Tickets for Paul Taylor 2 at the Silver Center are $35-30 for adults, $33-28 for seniors and $20-15 for youth at the Silver Center Box Office, (603) 535-2787 or (800) 779-3869. Tickets are also available online at silver.plymouth.edu.
Last Updated on Thursday, 31 October 2013 09:47
LACONIA — This Saturday, November 2, Pack 68 Cub Scouts and their leaders will deliver Scouting for Food door hangers throughout Laconia neighborhoods. On Saturday, November 9, Scouts will return to collect the donated items.
Consider donating any of the following and place them in plastic grocery bags or boxes: non-perishable food and hygiene items (no glass, please), canned protein (tuna, chicken, peanut butter), soups, 100% fruit juice, grains (pasta, rice, macaroni & cheese), canned vegetables and fruits, and condiments.
Make sure to leave your donations in a visible location outside the front door or by the base of the mailbox by 8:30 a.m. on Saturday, November 9.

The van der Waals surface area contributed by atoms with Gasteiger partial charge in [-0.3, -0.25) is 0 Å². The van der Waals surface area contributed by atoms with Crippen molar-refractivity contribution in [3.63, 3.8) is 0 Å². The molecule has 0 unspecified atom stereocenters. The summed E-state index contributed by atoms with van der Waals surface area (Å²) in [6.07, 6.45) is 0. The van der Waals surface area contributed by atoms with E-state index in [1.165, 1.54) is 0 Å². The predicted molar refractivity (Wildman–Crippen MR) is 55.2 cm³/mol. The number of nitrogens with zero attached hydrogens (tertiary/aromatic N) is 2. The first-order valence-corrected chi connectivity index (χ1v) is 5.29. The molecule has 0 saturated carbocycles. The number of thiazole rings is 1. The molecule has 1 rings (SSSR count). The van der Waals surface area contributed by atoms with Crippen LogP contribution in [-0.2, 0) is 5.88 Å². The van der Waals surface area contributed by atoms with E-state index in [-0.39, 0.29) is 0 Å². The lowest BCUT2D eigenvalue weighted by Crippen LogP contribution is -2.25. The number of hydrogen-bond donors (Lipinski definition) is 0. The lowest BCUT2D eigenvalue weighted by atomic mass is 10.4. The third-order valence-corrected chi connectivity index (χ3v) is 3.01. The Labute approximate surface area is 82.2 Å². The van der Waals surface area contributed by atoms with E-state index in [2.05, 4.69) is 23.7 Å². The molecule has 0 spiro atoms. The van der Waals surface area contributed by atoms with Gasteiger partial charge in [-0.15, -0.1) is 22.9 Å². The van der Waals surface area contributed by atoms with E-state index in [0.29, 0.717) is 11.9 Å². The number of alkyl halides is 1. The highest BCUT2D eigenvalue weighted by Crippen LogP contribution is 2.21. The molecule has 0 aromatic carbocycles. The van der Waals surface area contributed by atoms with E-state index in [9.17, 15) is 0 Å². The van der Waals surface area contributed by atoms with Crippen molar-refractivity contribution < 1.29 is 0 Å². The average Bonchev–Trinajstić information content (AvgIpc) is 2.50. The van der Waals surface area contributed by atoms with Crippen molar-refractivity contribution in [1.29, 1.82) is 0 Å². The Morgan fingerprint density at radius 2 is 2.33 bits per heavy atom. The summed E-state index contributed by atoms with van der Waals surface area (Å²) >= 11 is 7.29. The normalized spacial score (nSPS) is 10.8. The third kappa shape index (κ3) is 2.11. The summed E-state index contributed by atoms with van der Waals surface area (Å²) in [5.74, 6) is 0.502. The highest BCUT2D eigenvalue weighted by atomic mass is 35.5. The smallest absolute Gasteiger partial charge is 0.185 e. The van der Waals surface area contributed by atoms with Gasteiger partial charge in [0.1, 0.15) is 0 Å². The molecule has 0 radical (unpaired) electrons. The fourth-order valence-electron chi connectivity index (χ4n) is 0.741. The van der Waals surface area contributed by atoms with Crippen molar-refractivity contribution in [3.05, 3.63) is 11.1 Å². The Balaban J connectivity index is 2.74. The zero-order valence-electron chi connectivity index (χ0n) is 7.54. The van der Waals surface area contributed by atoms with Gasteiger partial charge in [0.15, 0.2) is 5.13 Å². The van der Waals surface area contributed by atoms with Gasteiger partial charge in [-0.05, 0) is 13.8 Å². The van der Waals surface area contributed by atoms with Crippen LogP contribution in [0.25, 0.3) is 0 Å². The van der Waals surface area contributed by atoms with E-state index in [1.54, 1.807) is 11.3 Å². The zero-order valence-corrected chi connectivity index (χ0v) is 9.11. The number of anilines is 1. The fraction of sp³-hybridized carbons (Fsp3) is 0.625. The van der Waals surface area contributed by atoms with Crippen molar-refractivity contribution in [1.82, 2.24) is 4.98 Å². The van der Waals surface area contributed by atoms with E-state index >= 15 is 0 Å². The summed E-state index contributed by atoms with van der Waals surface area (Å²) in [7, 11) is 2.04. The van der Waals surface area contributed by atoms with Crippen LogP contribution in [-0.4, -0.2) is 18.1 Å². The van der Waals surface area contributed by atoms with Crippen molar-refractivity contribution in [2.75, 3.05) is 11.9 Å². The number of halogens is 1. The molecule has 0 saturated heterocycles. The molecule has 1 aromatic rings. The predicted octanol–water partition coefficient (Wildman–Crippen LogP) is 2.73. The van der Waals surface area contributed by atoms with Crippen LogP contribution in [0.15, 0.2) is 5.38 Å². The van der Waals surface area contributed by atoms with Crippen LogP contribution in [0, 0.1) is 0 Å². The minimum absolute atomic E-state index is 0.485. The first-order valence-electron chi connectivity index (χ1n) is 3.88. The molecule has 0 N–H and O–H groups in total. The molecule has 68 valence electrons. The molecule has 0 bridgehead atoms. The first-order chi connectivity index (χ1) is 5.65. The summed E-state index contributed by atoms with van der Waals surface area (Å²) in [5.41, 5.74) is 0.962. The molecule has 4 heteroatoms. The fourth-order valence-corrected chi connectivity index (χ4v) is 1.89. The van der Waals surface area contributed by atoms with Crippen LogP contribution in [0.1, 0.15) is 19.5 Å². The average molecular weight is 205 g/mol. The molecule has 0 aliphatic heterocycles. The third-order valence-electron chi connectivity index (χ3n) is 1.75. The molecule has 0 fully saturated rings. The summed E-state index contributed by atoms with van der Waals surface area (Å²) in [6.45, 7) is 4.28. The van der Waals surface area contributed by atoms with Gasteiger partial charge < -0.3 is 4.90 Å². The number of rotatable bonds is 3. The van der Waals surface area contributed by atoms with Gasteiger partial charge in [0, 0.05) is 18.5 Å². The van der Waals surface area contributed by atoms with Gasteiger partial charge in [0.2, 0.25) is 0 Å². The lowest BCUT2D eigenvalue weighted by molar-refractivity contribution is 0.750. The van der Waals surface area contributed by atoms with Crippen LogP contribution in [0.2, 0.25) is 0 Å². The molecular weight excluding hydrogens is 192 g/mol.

Those who do not receive a door hange can drop donations off at the Troop 68 Boy Scout donation site at Opechee Park (right on the beach!) on Friday, November 8 from 6-9:30 p.m. Boy Scouts will be tenting under the stars and collecting donations while enjoying the crisp fall air and a few marshmallows over the fire.
For more information about Scouting for Food or the scout program, contact Tara Shore at 524-1367.
Last Updated on Thursday, 31 October 2013 09:43
PLYMOUTH — The Educational Theatre Collaborative (ETC), a 2013 Moss Hart Award winner for excellence in community and children's theater, announces auditions for its 20th anniversary production of Oliver! Auditions for the musical directed by Trish Lindberg, artistic director and co-founder of ETC,will be held Sunday, November 10, Monday, November 11, and Tuesday, November 12. Performances will be held January 22-26, 2014.